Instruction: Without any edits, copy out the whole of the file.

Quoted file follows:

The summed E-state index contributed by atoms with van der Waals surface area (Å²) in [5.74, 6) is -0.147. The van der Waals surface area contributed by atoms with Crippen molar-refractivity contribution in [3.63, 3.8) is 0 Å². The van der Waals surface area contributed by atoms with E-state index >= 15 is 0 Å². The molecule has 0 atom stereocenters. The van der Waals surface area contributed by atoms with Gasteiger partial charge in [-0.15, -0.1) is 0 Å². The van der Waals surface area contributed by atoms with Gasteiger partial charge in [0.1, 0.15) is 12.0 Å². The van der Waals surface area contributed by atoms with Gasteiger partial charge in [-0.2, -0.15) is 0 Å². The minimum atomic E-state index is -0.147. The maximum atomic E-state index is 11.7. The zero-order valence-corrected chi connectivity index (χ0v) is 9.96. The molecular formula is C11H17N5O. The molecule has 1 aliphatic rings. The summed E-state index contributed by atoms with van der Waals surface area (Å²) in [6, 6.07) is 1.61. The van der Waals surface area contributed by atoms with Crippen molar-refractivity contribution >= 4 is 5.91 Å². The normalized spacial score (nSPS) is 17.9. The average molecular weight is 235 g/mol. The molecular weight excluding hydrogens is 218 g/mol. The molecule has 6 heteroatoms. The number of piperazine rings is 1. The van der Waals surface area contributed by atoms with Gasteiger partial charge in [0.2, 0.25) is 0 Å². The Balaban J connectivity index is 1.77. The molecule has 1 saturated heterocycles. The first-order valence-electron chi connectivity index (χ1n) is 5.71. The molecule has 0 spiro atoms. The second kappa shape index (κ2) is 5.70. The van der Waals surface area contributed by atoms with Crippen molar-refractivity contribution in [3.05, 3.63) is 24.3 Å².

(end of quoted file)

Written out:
The summed E-state index contributed by atoms with van der Waals surface area (Å²) in [5.74, 6) is -0.147. The van der Waals surface area contributed by atoms with Crippen molar-refractivity contribution in [3.63, 3.8) is 0 Å². The van der Waals surface area contributed by atoms with E-state index >= 15 is 0 Å². The molecule has 0 atom stereocenters. The van der Waals surface area contributed by atoms with Gasteiger partial charge in [-0.15, -0.1) is 0 Å². The van der Waals surface area contributed by atoms with Gasteiger partial charge in [0.1, 0.15) is 12.0 Å². The van der Waals surface area contributed by atoms with Gasteiger partial charge in [-0.2, -0.15) is 0 Å². The minimum atomic E-state index is -0.147. The maximum atomic E-state index is 11.7. The zero-order valence-corrected chi connectivity index (χ0v) is 9.96. The molecular formula is C11H17N5O. The molecule has 1 aliphatic rings. The summed E-state index contributed by atoms with van der Waals surface area (Å²) in [6, 6.07) is 1.61. The van der Waals surface area contributed by atoms with Crippen molar-refractivity contribution >= 4 is 5.91 Å². The normalized spacial score (nSPS) is 17.9. The average molecular weight is 235 g/mol. The molecular weight excluding hydrogens is 218 g/mol. The molecule has 6 heteroatoms. The number of piperazine rings is 1. The van der Waals surface area contributed by atoms with Gasteiger partial charge in [0.2, 0.25) is 0 Å². The Balaban J connectivity index is 1.77. The molecule has 1 saturated heterocycles. The first-order valence-electron chi connectivity index (χ1n) is 5.71. The molecule has 0 spiro atoms. The second kappa shape index (κ2) is 5.70. The van der Waals surface area contributed by atoms with Crippen molar-refractivity contribution in [3.05, 3.63) is 24.3 Å².